25. D'Anglejan-Chantillon J, Ribeiro V, Mas JL, Youl BD, Bousser MG. Migraine: a risk factor for dissection of cervical arteries. Headache 1989;29:560-561.         [ Links ]

26. Pezzini A, Granella F, Grassi M, et al. History of migraine and the risk of spontaneous cervical artery dissection. Cephalalgia 2005;25:575-580.         [ Links ]

27. Guillon B, Berthet K, Benslamia L, Bertrand M, Bousser MG, Tzourio C. Infection and the risk of spontaneous cervical artery dissection: a case-control study. Stroke 2003;34:e79-e81.         [ Links ]

28. Schievink WI, Michels VV, Piepgras DG. Neurovascular manifestations of heritable connective tissue disorders (review). Stroke 1994;25:889-903.         [ Links ]

29. Brandt T, Hausser I, Orberk E, et al. Ultrastructural connective tissue abnormalities in patients with spontaneous cervicocerebral artery dissections. Ann Neurol 1998;44:281-285.         [ Links ]

30. Touzé E, Gauvrit JY, Meder JF, Mas JL. Prognosis in cervical artery dissection. In: Bawngartner RW, Bogousslavsky J, Caso V, Paciaroni M (eds): Handbook on cerebral artery dissection. Front Neurol Neurosci Basel: Karger 2005;20:129-139.         [ Links ]

31. Biousse V, D'Anglejan-Chatillon J, Touboul PJ, Amarenco P, Bousser MG. Time course of symptoms in extracranial carotid artery dissections. A series of 80 patients. Stroke 1995;26:235-239.         [ Links ]

32. Silbert PL, Mokri B, Schievink WI. Headache and neck pain in spontaneous internal carotid and vertebral artery dissections. Neurology 1995;45:1517-1522.         [ Links ]

33. Campos CR, Calderaro M, Scaff M, Conforto AB. Primary headaches and painful spontaneous cervical artery dissection.J Headache Pain 2007;8:180-184.         [ Links ]

34. Baumgartner RW, Arnold M, Baumgartner I, et al. Carotid dissection with and without ischemic events: local symptoms and cerebral artery findings. Neurology 2001;57:827-832.         [ Links ]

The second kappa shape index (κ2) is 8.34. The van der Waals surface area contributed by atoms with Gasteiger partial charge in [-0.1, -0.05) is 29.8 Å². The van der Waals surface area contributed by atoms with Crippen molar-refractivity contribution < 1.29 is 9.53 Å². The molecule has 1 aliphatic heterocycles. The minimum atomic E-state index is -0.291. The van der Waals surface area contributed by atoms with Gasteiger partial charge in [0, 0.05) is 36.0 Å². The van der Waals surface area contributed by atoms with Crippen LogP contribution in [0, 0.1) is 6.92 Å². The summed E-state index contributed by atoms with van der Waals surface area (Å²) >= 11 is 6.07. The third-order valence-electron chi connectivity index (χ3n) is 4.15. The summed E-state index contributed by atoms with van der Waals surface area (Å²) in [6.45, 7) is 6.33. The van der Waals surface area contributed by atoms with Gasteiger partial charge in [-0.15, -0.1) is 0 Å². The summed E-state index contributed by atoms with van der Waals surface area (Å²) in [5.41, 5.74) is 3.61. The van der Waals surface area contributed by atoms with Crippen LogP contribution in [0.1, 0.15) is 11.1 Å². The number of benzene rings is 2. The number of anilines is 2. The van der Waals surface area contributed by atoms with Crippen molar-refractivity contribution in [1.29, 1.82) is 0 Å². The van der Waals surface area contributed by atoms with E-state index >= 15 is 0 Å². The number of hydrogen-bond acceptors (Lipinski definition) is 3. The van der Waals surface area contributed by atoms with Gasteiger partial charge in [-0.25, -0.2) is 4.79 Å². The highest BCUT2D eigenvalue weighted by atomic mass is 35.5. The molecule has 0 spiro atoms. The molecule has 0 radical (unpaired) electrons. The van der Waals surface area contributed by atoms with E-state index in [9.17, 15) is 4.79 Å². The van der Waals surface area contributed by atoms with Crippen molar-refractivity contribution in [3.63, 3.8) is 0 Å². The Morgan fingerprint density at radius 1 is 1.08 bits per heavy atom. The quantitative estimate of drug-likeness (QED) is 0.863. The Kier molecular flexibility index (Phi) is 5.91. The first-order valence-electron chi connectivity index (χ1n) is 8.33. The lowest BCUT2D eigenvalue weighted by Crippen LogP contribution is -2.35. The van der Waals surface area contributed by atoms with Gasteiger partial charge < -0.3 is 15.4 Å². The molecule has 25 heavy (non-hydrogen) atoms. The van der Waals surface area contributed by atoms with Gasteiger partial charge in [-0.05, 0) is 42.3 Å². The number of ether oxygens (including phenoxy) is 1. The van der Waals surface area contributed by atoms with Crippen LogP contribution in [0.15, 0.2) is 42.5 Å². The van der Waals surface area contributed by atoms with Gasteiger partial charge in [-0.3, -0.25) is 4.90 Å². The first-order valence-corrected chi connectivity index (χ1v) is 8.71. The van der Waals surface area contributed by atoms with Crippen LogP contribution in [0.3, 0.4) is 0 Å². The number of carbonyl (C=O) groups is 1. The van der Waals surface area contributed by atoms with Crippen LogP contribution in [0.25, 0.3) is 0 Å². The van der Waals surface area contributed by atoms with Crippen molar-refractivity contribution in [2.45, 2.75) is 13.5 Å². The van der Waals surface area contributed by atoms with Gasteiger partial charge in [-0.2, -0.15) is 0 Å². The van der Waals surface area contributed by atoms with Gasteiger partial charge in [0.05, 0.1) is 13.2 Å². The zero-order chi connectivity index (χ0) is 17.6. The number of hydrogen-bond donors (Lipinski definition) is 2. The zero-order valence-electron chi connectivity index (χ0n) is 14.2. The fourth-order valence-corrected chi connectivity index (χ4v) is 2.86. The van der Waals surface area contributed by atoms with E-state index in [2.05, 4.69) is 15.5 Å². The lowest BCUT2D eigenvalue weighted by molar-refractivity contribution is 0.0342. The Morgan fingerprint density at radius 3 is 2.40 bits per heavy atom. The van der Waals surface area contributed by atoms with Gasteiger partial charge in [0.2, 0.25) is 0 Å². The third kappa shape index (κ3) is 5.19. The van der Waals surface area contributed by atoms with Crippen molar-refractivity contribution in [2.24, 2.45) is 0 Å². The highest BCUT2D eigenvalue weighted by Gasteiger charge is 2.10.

35. Baumgartner RW, Bogousslavsky J. Clinical manifestations of carotid dissection. In: Bawngartner RW, Bogousslavsky J, Caso V, Paciaroni M (eds): Handbook on cerebral artery dissection. Front Neurol Neurosci Basel, Karger 2005;20:70-76.         [ Links ]

36. De Bray JM, Baumgartner RW, Guillon B, et al. Isolated Horner's syndrome may herald stroke. Cerebrovasc Dis 2005;19:274-275.         [ Links ]

37. Arnold M, Bousser MG. Clinical manifestations of vertebral artery dissection. In Bawngartner RW, Bogousslavsky J, Caso V, Paciaroni M (eds): Handbook on cerebral artery dissection. Front Neurol Neurosci Basel: Karger 2005;20:77-86.         [ Links ]

38. Mokri B, Houser OW, Sandok BA, Piepgras DG. Spontaneous dissection of the vertebral arteries. Neurology 1988;38:880-885.         [ Links ]

39. Biousse V, Schaison M, Touboul PJ, D'Anglejan-Chatillon J, Bousser MG. Ischemic optic neuropathy associated with internal carotid artery dissection. Arch Neurol 1998;55:715-719.         [ Links ]

40. Arnold M, Bousser MG, Fahrni G, et al. Vertebral artery dissection: presenting findings and predictors of outcome. Stroke 2006;37:2499-2503.         [ Links ]

41. Paciaroni M, Caso V, Agnelli G. Magnetic resonance imaging, magnetic resonance and catheter angiography for diagnosis of cervical artery dissection. In Bawngartner RW, Bogousslavsky J, Caso V, Paciaroni M (eds): Handbook on cerebral artery dissection. Front Neurol Neurosci Basel: Karger 2005;20:102-118.         [ Links ]

42. Provenzale JW. Dissection of the internal carotid and vertebral arteries: Imaging features. AJR Am J Roentgenol 1995;165:1099-1104.         [ Links ]

43. Taschner CA, Leclerc X, Lucas C, Pruvo JP. Computed tomography angiography for the evaluation of carotid artery dissections. In Bawngartner RW, Bogousslavsky J, Caso V, Paciaroni M (eds): Handbook on cerebral artery dissection. Front Neurol Neurosci. Basel: Karger 2005;20:119-128.         [ Links ]